On Wednesday, the terminal texted me before work and asked me to start at BCD, then head over to ABC.  10 minutes later, they switched me from BCD to a new route, EFG.  This route could be best described as ‘funky…without the beach’.  Luckily, I was still at home, so I printed a map.  I got there and saw I only had 45 stops…which for a weekday, was very light.  I sorted the pod, loaded the first run and took off.  Two stops into the run, my trainer called and said they had a glut of drivers that day, and that I needed to take the cart back to the pod and let someone else complete it.  So that is what I did.  I went to my ABC pod and completed that in my normal amount of time and called it a day.  Of course, my rate of packages was really low for the amount of time I was clocked in, so I was called on it by the afternoon dispatch.  I explained what happened, and that whoever was fortunate enough to run EFG, probably had a great rate, as I had completely sorted it for them.  Once dispatch realized what had happened, she breathed a sigh of relief.  🙂

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Since then, there has been enough drivers to cover all the routes.  The driver at AB-2 and me have been doing our trade-offs, but that’s been it.  I get to enjoy the Christmas decorations on the ABC route and….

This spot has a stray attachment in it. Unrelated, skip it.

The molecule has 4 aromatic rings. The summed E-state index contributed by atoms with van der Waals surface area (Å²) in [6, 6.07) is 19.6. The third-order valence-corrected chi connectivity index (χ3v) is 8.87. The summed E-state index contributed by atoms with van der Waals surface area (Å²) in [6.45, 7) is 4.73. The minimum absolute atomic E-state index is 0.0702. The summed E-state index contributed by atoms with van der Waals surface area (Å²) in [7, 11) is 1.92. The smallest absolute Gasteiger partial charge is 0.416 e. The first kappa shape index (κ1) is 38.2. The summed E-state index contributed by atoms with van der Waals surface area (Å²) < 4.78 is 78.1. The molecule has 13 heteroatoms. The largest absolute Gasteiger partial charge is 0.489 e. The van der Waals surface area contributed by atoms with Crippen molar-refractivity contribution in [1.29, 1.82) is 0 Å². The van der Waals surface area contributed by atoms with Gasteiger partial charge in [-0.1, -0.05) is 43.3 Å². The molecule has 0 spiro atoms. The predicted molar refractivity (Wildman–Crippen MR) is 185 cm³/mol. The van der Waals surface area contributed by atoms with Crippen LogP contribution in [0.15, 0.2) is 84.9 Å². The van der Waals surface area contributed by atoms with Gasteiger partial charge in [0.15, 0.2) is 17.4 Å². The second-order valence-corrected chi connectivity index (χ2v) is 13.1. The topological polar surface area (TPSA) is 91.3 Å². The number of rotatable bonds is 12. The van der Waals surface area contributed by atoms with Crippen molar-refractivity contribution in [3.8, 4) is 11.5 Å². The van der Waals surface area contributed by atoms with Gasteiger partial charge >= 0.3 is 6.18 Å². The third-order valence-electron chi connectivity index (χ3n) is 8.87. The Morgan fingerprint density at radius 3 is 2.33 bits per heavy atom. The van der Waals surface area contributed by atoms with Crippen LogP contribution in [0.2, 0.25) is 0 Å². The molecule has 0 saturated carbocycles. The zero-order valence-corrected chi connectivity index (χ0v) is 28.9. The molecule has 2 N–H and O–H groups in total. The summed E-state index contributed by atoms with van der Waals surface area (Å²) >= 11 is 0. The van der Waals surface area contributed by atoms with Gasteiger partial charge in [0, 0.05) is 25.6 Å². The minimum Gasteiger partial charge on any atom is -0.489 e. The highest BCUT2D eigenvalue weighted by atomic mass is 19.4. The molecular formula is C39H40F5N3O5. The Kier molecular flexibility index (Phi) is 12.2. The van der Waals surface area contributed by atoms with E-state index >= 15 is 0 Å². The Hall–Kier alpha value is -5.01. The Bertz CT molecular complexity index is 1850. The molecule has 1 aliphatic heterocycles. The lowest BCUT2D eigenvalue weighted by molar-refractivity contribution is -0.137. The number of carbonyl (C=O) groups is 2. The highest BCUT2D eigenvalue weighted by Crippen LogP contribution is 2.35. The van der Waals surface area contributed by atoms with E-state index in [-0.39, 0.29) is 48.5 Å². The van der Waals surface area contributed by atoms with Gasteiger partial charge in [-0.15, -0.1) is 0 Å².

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…the wildlife!  These two Sandhill cranes were standing a few feet from where I needed to walk, so I calmly talked to them and they let me pass by.  🙂

A few other things I wanted to mention:

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Amazon boxes hold up extremely well, while…

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…a particular competitor’s boxes do not.  I see it time and again.  The competitor uses much lower quality cardboard and tape.  Also, delivering packages is a dirty job.  By the time those pretty boxes come from the packers at Amazon and make their way to Florida, they’ve picked up a fair amount of dirt, which transfers to me and my clothes.  In addition, some of these boxes are quite heavy.  I delivered a Schwinn Airdyne and a Total Gym, both of which were too heavy to lift.  I slid them to the edge of the pod and tipped them into my trailer, then reversed the process at the home.  My hands and low back definitely let me know they are hurting after a day’s worth of deliveries.

So there you have a rough idea of what’s involved in my fun little job with UPS.  Will I do it again?  Most definitely.  Any job I’ve ever done has had its pitfalls, and this one has had a few of its own.  But the people I am working with are dedicated and very nice, and like I said two posts ago, the people receiving the parcels are happy to see me at their door.  That makes for a very fun day, indeed.  🙂